The call of the bittern: can you help this iconic species?

‘Whoop-Boom!’ Over the past several weeks NGT has been helping with the Glenelg Hopkins CMA’s Bittern Recovery Project, by undertaking listening surveys across several wetlands in south-west Victoria. ‘Whoop-Boom’ is the sound we have been eagerly listening for – the call of the male Australasian Bittern (Botaurus poiciloptilus) as it holds it territory during breeding months in dense fringing wetland vegetation, in attempt to call in a mate. Please listen here to familiarise yourself with the call below.

While quite a distinctive sound on its own, amongst the buzz of swarming mozzies, chorusing frogs, blustering winds, and sometimes even passing traffic, picking up the call is not the easiest of jobs!

By the end of the survey program, the GHCMA is hoping to have a better understanding of the distribution and territories of male bitterns across the landscape. The Australasian Bittern is listed as endangered both in Victoria and nationally under the EPBC Act (1999), suffering a decline in abundance predominantly due to the loss and modification of freshwater wetlands across its range.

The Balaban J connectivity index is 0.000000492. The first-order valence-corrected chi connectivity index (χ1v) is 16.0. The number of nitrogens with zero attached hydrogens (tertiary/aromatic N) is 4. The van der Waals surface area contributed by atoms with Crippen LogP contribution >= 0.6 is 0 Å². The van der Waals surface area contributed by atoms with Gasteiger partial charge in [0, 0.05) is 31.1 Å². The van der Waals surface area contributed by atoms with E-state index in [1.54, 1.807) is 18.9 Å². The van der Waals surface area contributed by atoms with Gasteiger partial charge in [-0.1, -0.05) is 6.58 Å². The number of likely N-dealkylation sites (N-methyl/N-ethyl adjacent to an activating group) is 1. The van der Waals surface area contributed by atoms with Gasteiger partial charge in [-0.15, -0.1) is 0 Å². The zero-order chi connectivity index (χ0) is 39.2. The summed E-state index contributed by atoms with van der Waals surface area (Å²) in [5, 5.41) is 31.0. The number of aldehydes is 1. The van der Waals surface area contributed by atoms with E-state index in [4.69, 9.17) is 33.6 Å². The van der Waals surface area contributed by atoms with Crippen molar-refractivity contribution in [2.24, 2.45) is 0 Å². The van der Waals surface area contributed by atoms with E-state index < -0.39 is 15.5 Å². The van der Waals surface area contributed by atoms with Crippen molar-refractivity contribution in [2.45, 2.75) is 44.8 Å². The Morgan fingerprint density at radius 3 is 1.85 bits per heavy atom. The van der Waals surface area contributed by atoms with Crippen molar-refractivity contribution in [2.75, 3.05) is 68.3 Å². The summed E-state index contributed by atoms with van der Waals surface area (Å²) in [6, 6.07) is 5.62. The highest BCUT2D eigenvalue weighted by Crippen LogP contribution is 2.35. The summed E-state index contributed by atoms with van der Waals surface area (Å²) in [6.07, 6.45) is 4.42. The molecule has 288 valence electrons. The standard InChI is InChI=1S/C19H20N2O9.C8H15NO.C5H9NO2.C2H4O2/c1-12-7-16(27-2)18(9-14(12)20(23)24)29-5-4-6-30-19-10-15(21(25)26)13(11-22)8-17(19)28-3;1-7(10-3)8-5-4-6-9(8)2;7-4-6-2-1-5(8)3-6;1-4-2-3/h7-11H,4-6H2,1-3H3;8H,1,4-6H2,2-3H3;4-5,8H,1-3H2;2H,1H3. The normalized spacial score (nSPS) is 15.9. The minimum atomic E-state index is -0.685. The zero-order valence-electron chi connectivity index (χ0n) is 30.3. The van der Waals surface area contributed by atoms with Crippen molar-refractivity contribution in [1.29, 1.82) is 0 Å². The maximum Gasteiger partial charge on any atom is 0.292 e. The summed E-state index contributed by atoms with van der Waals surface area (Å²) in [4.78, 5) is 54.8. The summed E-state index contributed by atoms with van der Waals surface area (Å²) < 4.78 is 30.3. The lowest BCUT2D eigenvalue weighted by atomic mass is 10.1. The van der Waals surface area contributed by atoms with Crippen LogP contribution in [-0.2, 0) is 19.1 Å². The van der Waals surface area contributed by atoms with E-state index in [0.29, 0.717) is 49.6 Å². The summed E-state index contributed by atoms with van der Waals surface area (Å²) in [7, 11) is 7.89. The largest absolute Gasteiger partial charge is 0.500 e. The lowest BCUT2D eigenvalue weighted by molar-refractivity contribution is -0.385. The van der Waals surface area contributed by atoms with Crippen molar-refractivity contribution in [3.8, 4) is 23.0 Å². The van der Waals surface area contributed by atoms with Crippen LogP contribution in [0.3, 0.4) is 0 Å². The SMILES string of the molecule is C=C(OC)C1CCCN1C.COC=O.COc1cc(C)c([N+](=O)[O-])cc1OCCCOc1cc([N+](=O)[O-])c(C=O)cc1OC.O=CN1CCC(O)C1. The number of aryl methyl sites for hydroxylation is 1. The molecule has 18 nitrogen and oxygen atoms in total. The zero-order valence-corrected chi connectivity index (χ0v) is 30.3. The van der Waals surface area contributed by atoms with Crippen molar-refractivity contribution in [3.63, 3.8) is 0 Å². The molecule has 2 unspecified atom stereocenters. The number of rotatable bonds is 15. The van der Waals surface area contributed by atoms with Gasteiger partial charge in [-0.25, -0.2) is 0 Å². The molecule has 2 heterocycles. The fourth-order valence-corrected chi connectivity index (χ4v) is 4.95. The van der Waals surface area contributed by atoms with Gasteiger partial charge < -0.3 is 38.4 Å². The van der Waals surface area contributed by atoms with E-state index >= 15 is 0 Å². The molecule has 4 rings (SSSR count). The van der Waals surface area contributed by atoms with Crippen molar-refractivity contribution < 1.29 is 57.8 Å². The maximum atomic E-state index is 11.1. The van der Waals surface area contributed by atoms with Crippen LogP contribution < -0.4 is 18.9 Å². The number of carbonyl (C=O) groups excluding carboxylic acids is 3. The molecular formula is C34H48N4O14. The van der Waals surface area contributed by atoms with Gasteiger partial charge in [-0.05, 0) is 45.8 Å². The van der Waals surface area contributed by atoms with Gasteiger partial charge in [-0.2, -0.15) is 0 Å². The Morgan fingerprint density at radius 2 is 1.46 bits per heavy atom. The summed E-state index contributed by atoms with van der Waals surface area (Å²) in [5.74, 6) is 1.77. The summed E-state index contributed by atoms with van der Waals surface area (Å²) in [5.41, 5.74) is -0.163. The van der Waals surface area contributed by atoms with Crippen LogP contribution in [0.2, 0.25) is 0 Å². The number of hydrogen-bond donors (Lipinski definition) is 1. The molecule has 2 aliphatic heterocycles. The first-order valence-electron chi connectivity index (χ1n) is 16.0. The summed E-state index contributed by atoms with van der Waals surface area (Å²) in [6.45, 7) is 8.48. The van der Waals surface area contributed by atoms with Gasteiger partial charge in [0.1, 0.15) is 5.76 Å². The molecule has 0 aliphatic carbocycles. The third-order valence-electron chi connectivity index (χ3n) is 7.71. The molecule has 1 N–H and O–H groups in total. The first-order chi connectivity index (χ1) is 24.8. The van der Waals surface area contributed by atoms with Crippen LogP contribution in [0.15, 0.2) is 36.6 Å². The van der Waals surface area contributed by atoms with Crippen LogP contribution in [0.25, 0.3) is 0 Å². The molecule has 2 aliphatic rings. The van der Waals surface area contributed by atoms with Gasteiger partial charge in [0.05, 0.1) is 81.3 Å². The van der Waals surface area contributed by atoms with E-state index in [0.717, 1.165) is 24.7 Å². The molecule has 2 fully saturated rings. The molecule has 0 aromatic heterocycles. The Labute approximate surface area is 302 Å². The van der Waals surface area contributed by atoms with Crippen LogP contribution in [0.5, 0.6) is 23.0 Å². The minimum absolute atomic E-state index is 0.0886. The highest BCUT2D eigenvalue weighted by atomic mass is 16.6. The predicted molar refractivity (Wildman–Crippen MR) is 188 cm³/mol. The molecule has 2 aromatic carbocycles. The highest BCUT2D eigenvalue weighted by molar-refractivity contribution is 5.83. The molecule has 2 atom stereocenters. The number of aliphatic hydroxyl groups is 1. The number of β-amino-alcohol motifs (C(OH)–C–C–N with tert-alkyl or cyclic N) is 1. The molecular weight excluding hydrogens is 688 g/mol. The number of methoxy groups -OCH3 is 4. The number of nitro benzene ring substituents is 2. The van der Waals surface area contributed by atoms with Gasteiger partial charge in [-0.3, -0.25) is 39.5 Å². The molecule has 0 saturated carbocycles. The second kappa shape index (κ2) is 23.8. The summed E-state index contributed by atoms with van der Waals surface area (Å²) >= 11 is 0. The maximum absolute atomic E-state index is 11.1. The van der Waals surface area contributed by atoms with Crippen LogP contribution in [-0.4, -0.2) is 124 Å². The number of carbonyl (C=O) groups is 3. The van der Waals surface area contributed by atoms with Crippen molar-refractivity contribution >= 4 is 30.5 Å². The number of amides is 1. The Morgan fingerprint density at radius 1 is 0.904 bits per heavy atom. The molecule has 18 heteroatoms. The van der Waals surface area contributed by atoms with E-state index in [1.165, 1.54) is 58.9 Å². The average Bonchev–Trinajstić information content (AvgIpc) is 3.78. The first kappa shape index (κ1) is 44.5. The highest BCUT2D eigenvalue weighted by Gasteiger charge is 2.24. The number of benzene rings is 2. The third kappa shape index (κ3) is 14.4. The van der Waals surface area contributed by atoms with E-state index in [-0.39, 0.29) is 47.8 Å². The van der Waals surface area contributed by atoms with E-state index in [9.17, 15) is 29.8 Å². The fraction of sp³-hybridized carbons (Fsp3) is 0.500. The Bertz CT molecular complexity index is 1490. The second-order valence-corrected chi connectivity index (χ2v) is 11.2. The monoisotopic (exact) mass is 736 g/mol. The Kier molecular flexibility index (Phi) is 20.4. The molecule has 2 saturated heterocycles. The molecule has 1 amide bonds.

One of the wetlands where NGT has been undertaking listening surveys for the elusive Australasian Bittern.

Support is still available through the Bittern Recovery Project for landholders within the Glenelg Hopkins CMA area to help protect bittern habitat. This may include fencing of wetlands or sections of reedbeds, pest plant and animal control, and the restoration of wetlands through the regulation of artificial drains.

Expression of interests are open until the 31st November 2020. The GHCMA are also supporting landowners to monitor wetlands and help in locating bitterns by supplying audio recorders!

For more information you can contact Jacinta Hendriks at the GHCMA by mobile on 0408 793 326 or by email. You can also visit the Bittern Recovery Webpage, and read about an example of landholders joining this project in Lachie’s previous NGT post.

The Bittern Recovery Project is supported by Glenelg Hopkins CMA and Nature Glenelg Trust, through funding from the Australian Government’s National Landcare Program.

A GHCMA poster showing where male Bitterns are typically found within freshwater wetland habitat.
Lauren Kivisalu